Effects and Security Screening
I reached into an airport x-ray screener that is used to see in to our carry-on items. How much radiation exposure did I get?
There is nothing for you to worry about. Airport x-ray machines and similar x-ray machines used by federal and state agencies to screen briefcases and packages give much lower doses than x-ray machines in hospitals and medical clinicsalmost immeasurable. They are designed this way because they do not have to see as much detail, are not designed for looking into very large objects, and are usually looking for things that really "stand out" on images (like metal).
In all likelihood, your hand was not in the actual beam, making your exposure much lower. Furthermore, the hands and feet are very radiation tolerant relative to the rest of the body.
Does radiation from a security screening device, like those used in airports, affect the items that pass through them such as baby bottles, food items, plants, electronic devices (cell phone), or drug products (like injectable nitroglycerin for a heart condition)?
The radiation exposure from these devices is too low to affect any items passing through (other than certain types of camera film which can darken) even from repeated exposures. Additionally, in case you were wondering, there isn't any residual radiation in exposed materials after the exposure is complete either.
Does airport security x-ray screening have any effect for my pet?
The radiation exposure from these devices is too low to affect cats, dogs, birds, or other animals that need to be security screened. If it is just the pet carrier that needs to be screened, you can put the carrier on the conveyor belt and walk or carry your pet through the metal detector portal instead of having the animal go through the x-ray unit if that would make you more comfortable.
Does radiation from a security screening device, like those used in airports, affect clothing if it passes through the screening a lot? I have a Gore-Tex® jacket that gets screened quite a bit.
The amount of radiation to which the clothing, even the Gore-Tex® jacket, is exposed is too small to degrade the materials. The manufacturers of these scanners indicate the radiation exposure to an item from one scan is about one-tenth the exposure we receive every day from naturally occurring radiation (commonly called background radiation).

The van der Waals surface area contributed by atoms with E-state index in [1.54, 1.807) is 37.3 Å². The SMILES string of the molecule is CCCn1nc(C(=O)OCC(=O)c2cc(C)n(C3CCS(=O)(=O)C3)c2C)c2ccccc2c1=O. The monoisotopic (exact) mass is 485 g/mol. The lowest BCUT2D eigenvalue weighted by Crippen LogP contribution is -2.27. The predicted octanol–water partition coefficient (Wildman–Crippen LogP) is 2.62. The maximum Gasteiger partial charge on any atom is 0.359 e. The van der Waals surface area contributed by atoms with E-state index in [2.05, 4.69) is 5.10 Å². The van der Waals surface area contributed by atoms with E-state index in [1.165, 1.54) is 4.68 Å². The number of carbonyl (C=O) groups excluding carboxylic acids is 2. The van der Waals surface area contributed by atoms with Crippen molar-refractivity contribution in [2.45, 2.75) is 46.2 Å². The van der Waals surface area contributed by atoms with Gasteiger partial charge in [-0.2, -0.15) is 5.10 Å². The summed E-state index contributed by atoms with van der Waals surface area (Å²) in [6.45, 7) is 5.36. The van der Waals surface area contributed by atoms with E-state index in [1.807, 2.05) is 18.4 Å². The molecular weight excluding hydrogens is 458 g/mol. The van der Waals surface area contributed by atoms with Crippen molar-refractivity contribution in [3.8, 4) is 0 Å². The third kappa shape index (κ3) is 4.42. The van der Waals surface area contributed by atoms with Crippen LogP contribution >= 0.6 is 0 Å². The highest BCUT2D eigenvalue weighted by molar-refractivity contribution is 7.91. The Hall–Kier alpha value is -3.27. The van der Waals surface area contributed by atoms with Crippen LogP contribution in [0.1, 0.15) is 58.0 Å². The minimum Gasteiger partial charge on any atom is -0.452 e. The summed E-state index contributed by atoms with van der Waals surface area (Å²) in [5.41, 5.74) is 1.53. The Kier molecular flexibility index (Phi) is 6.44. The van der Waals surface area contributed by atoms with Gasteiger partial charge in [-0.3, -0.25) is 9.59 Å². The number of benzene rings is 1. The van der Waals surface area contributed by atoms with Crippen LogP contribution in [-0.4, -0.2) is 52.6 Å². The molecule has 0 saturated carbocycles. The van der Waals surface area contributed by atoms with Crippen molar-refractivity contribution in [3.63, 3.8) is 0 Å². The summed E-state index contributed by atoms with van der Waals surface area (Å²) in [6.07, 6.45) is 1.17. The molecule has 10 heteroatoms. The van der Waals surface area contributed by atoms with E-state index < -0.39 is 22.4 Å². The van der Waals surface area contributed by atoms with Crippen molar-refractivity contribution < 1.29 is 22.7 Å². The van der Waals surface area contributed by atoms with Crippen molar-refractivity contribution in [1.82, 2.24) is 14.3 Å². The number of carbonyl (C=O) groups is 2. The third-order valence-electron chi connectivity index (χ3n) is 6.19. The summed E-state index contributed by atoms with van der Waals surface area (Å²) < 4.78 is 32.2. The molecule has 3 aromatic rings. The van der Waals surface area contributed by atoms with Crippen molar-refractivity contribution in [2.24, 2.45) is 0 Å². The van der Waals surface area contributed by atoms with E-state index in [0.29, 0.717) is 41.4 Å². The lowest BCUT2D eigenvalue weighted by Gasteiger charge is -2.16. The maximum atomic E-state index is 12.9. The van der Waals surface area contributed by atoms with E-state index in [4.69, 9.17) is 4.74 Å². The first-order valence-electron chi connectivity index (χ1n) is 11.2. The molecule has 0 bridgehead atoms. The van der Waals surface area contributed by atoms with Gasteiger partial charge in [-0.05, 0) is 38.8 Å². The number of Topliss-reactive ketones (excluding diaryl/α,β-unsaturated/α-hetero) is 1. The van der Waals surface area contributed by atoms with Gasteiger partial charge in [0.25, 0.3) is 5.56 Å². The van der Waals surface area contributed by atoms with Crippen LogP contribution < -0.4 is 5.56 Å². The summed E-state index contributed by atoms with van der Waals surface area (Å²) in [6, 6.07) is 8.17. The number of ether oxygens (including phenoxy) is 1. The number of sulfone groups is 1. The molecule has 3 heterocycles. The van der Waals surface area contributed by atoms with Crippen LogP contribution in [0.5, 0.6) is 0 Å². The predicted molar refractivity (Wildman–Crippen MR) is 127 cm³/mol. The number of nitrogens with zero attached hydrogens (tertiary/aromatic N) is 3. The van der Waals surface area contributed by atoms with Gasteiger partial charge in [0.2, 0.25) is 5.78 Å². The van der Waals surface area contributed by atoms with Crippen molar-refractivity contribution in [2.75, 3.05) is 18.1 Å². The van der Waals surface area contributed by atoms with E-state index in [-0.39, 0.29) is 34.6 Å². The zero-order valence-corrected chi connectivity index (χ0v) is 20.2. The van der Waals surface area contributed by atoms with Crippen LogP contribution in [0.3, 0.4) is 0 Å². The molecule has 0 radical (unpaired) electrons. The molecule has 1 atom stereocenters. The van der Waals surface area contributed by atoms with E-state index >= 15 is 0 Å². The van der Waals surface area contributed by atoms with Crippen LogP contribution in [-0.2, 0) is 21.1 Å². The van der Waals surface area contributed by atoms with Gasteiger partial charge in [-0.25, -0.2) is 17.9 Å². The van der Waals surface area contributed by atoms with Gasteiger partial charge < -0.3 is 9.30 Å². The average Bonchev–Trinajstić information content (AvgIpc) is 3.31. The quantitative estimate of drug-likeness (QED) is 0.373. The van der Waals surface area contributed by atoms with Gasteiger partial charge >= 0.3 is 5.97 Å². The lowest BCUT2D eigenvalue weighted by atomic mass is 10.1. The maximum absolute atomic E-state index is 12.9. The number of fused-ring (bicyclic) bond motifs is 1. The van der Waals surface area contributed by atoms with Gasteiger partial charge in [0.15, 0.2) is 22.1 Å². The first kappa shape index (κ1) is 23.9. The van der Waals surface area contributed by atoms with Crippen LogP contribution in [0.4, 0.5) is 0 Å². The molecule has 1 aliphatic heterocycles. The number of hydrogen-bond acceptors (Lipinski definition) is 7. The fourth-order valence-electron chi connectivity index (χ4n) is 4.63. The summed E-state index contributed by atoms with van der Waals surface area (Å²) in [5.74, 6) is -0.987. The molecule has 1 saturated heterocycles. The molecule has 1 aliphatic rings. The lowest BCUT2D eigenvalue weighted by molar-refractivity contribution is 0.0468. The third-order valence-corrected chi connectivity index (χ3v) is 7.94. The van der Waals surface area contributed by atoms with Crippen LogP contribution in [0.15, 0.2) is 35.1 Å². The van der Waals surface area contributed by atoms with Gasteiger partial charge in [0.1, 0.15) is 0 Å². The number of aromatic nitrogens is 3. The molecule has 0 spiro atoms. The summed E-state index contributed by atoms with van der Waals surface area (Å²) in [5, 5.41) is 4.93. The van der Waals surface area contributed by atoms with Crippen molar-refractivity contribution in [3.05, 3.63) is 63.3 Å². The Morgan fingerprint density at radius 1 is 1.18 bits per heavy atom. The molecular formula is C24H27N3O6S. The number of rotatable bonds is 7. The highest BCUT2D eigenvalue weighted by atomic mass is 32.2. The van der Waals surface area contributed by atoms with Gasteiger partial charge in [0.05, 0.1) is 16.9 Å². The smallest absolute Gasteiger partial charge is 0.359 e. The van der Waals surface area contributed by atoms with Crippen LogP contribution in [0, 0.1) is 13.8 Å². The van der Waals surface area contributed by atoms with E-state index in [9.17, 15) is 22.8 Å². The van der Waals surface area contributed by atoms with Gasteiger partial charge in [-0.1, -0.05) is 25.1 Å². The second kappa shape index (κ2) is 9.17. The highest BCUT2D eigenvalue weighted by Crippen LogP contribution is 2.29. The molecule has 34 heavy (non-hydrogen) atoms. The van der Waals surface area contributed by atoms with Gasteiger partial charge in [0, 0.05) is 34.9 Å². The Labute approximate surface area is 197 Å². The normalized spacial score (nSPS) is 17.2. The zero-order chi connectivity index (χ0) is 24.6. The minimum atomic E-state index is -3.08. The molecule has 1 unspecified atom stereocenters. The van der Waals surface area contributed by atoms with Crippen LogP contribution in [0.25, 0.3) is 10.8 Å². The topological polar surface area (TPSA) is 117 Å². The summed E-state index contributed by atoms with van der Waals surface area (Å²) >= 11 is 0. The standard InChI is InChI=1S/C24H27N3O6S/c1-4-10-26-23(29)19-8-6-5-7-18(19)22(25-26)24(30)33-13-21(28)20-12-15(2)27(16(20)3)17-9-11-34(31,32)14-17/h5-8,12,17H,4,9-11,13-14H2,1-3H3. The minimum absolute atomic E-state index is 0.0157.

Can I put my hand inside a screening x-ray machine to get an x ray to look for injury?
No, absolutely not. These systems are not designed for medical diagnosis and will not provide appropriate image detail or contrast. I would suspect that in most states, this would be illegal. X rays of people should only be done with a doctor's order to do so.
If the airport security screener stops the conveyer to observe the x-ray image for a longer time, does that mean the item on the conveyer gets more radiation?
The scanners used for hand luggage at most airports take short single-shot images of items. The radiation is turned on for the same fixed amount of time for each item. The images are digital and held on the screen until the next coat, purse, or other item is processed. Thus, if the screeners choose to look at the images for an extended visual analysis, no additional radiation is used. If the item is removed from the scanner and put back onto the belt for a second time, however, it will then receive additional irradiation. In other words, these x-ray scanners are not "fluoroscopic" in nature like the old machines from the mid-20th century which were used to fit shoes, nor are they like angiographic or surgical x-ray machines. The scans are more similar to simple chest x rays, only performed using less radiation.
Is it true that some walk-through scanners actually use x rays to screen people?
Yes, some of these are now being used in large international airports, such as Heathrow in London. There is very little radiation dose for a person passing through the scanner because they are not trying to see the detail of our "soft" tissues as is done in medicine. They are looking for items that will stand out pretty easily.